An aspect of the harshness of this one-time test score is the penalty that can be placed on a child.  I have received emails recently from parents whose children have been devastated by the state assessment results.  One parent stated her child’s middle school would limit her son’s participation in band because he had to attend academic intervention because he scored below a three.  Her son excels at music and it is a very important part of his education and life.  Another parent recalled how her daughter missed the proficiency score by two points and feels like a failure.  In New York City, which requires students score at proficiency or above to move on to the next grade level, a large number of students were told that they had to attend summer school before test results were found to be incorrect.

Invalid scoring process
Another issue is the grading of the test itself.  While teachers are given a training lesson and grade example questions using a rubric, we can still be subjective when looking at an answer.  Some teachers have higher expectations, others easier.  I have graded state assessments for years and have seen a single answer get two or three different scores.  Teachers who grade the assessments are also subject to overload.  When I grade my own class papers and assignments, I take breaks, as grading over a hundred essays can turn your mind to mush.  On state assessment scoring days teachers are subjected to an assembly line style of grading and as the day wears on, our mental focus and concentration wanes.  It is certainly possible that your child’s state assessment contains scoring errors.  If the exam was graded again would the score change?

Secretive process
If you are concerned or curious about your child’s test results, ask your child’s school to see the test.  Tell the school you want to see the test booklet and your child’s actual answer sheet.  Sadly the whole state assessment process is a mystery to parents.  Why can’t we see our child’s actual test after it is scored?  Why is the process so secretive? The exams are scored in early May, what does NYSED do with the data for months?

These are some of the major reasons why I oppose the use of high-stakes exams to judge our children and their teachers.  There are too many variables that render the state assessment results invalid and useless.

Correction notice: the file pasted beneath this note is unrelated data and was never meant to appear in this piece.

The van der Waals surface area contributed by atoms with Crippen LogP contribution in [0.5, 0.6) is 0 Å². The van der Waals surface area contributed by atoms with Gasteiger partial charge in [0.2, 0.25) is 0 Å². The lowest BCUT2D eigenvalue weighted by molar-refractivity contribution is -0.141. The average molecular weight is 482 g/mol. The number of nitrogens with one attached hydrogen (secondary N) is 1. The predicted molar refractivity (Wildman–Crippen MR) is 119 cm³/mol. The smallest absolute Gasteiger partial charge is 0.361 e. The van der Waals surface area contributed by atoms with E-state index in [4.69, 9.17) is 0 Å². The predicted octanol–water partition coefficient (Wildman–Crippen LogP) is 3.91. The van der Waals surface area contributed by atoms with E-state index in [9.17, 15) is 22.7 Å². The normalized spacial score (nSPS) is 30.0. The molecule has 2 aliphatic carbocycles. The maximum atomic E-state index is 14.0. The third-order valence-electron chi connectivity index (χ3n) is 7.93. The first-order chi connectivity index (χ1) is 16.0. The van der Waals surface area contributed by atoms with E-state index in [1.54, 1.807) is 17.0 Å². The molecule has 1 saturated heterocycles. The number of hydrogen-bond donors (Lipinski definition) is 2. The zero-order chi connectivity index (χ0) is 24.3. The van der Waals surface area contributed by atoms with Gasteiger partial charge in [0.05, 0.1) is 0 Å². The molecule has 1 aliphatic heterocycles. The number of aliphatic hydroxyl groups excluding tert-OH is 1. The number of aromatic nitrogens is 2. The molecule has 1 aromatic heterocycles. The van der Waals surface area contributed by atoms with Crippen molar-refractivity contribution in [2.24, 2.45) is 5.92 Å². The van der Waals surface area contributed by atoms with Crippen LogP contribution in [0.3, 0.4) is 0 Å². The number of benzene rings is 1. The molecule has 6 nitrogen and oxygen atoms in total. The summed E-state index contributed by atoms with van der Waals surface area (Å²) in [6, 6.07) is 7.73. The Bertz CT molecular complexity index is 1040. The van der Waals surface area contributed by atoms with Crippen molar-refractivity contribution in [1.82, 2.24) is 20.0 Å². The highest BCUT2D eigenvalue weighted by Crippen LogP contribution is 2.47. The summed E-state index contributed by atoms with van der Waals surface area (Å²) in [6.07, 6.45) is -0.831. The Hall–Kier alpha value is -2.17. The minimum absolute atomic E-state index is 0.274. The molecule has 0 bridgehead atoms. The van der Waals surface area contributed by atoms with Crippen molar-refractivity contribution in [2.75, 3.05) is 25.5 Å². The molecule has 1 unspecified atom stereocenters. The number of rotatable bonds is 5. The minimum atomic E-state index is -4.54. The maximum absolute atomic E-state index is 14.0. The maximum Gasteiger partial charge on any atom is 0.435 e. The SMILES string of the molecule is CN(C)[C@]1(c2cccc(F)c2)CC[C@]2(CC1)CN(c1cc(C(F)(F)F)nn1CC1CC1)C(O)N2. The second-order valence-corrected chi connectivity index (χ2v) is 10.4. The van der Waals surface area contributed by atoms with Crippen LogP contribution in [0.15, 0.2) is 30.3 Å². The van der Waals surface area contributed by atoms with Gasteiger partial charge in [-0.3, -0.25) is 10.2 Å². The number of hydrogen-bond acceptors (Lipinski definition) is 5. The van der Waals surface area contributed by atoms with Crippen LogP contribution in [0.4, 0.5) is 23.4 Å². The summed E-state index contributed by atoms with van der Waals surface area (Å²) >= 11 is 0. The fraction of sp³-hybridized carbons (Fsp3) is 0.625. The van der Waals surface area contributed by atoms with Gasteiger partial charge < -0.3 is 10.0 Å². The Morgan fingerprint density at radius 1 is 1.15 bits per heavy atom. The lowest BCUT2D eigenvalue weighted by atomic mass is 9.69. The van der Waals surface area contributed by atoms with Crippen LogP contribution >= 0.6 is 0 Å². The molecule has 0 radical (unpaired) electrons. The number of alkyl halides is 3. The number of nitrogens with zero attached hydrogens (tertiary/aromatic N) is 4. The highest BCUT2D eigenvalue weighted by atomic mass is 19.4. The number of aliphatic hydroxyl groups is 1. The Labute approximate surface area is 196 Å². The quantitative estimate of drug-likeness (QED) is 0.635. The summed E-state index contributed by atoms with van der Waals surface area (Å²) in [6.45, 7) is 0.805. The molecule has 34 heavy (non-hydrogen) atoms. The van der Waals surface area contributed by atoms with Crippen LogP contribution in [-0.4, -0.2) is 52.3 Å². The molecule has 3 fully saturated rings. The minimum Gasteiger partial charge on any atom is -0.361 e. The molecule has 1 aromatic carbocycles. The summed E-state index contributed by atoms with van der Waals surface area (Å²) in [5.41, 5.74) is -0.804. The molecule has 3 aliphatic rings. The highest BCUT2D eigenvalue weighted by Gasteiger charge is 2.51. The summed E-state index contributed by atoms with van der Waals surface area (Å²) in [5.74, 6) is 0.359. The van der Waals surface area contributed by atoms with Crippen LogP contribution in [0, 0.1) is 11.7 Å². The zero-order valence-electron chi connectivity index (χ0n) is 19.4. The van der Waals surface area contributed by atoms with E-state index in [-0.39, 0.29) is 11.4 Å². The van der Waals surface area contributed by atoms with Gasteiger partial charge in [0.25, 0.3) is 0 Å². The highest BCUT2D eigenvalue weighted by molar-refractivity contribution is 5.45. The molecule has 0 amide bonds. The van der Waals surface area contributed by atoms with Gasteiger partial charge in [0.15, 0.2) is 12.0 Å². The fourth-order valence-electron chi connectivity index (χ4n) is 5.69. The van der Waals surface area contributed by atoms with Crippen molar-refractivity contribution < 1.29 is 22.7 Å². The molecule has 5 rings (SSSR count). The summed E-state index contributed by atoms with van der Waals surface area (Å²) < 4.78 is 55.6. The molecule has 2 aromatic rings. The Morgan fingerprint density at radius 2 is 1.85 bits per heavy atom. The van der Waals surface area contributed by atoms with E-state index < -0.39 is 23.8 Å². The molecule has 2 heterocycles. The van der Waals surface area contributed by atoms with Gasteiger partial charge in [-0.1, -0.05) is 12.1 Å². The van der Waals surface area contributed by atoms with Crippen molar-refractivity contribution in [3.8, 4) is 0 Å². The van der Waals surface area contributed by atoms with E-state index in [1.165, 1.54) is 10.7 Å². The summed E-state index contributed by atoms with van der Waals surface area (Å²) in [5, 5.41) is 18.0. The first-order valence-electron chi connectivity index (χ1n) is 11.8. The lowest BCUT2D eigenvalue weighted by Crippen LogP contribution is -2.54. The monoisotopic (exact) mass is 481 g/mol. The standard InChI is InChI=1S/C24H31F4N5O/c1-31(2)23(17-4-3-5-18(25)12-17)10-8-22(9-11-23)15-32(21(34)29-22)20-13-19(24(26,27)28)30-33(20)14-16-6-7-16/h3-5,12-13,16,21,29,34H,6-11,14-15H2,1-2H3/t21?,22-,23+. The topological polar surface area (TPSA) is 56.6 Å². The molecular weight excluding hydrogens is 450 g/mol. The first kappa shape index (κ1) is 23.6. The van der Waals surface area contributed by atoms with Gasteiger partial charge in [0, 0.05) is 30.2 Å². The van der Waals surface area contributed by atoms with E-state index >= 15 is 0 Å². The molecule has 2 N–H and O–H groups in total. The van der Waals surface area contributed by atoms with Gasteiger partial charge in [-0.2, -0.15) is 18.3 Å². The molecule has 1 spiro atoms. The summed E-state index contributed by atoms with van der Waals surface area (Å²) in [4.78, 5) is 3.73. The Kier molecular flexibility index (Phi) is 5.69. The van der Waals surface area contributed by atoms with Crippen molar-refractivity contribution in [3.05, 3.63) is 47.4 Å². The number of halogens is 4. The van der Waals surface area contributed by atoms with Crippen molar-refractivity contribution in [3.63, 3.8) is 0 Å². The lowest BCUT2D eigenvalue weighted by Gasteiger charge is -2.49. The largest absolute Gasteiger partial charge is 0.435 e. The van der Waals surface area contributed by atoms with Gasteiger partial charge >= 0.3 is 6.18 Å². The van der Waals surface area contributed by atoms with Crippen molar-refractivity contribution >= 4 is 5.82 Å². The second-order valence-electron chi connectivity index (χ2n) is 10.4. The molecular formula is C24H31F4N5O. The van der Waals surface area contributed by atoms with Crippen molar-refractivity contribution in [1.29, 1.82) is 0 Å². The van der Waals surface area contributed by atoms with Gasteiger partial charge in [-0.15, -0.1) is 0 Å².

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Comments

  1. Chris – In the myopic anti-intellectual world you live in, you’d like to see actual questions and answers on a score report. In “the real world,” individual questions and answers are not the focus. The point is to produce something that is bigger and more telling than a single question and answer, because the latter can be telling or can be completely unrepresentative of the greater issue. That’s why it’s called a “test score” and not “an answer.” As a teacher, you can see questions and answers from students every day, administered in situations that differ from one classroom to the next. In “the real world,” we need to be able to look beyond the sometimes good and sometimes crappy ways that individual teachers collect such data. It’s called “standardization” and it was the an important part of why the world had an “industrial revolution.”

    • Ok. I get it. My child is a widget. Wow. Maybe when I head back to my classroom in September I will just call my students #1-124. Teachers deal with human beings everyday and you cannot try to quantify that in any type of measurement across classrooms or schools.

  2. Reblogged this on SCHOOLS MATTER @ THE CHALK FACE and commented:

    I wrote this nearly a year ago and it bears repeating. Your child’s state assessment scores don’t matter: OPT OUT!

  3. Michelle Doorey says:

    Chris,
    This article is so spot on! I have felt EXACTLY this way for years. I teach 9th grade AIS, but I never get to see the test that lands students in my class. It is infuriating and so unfair! Thanks for getting the word out there.